Sustainable Communities

Canteen for Teens - Focusing on "Know, Grow and, Cook your own food" for Urban Youth Duration: 2014-2015 Sponsor: GKN Sinter Metals Pvt. Ltd.

As per projections by World Health Organization (WHO), Indian youth belonging to the age group of 25-40 would be highly vulnerable to disorders such as diabetes, high blood pressure, increased level of cholesterol leading to heart disorders and so on. It is of paramount importance to take the necessary proactive steps to ensure the well-being of the Gen Next through outreach and stakeholder consultations with the youth. Towards this, one of the logical approaches would be to help teenagers get a better understanding of the associated complexities as well as to motivate them to adopt the practical healthy life styles on the long term basis as they attain adulthood.

A hand on training workshop on Mushroom cultivation in progress

TERI’s program ‘Canteen for Teens (CfT)’ aims at addressing malnutrition among urban teenagers through efforts at the institutional level. The program has proved to be effective in making the youth aware about significance of food and nutrition in day to day life. A pilot project was conducted, in schools representing both private and government institutions, in Pune and Mumbai. The program revolved around three key points- Know your food’, ‘Grow your food’ and ‘Cook your own food’and majorly focused on activities designed to engage students, parents and school authorities in incorporating healthy food habits through fun and innovation. Some of the activities carried out through the program were; hands on training workshops on mushroom cultivation, an interactive skit, cooking competition involving parents and teachers, several guest lectures on malnutrition and ways to tackle childhood obesity.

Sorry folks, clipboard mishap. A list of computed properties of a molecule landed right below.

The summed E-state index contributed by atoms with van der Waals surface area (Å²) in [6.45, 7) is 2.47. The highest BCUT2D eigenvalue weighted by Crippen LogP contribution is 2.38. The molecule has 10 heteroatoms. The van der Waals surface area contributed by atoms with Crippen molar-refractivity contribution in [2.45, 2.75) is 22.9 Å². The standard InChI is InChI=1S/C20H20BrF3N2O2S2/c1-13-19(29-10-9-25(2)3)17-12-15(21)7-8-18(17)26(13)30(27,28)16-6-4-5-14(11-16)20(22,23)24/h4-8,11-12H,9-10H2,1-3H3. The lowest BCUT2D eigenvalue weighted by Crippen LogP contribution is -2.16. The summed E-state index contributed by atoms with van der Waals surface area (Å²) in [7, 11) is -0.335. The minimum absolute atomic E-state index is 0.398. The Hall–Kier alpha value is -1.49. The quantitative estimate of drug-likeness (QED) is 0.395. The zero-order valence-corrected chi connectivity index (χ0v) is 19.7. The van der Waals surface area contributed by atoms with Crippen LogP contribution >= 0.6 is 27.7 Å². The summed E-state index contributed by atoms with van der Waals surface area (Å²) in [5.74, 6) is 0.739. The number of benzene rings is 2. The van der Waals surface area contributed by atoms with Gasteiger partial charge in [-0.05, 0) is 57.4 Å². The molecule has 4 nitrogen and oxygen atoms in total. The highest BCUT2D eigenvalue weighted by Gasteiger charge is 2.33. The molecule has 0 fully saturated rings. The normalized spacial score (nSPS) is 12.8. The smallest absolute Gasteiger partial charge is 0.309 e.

An awareness workshop in progress

According to a survey conducted by TERI, only 21% students in the age group of 13-16 years were aware about good nutrition and the nutritional value of food before making the decision to select and eat it. Almost 30% reported that they were not bothered about the food choices they make and the remaining (49%) admitted that they seldom consider the nutritional importance of a food item before selecting. It is imperative to motivate this majority into adopting healthy life styles on a long term basis as they attain adulthood. It has been reported by WHO that globally the number of overweight and obese children has increased to 40 million in 2013 and is predicted to increase to 70 million by 2025. The survey carried out by TERI also imparted similar insights into the prevailing conditions of teenage malnutrition in India. The results also revealed a worrisome picture of the scenario in the urban areas, amongst the upper middle class and upper class society.

CfT focused on interaction with parents and teachers who can positively influence and guide the students to make healthy choices in their daily lives. It was concluded that active involvement of the children in procuring and cooking food will help in building a connection with the food and at the same time keep them away from unhealthy junk or fast food. The picky eaters are also likely to eat the same food, if it has been purchased with their consent and its benefits explained by the parents.

The theme of the “Canteen for Teens” program, conceptualized by TERI

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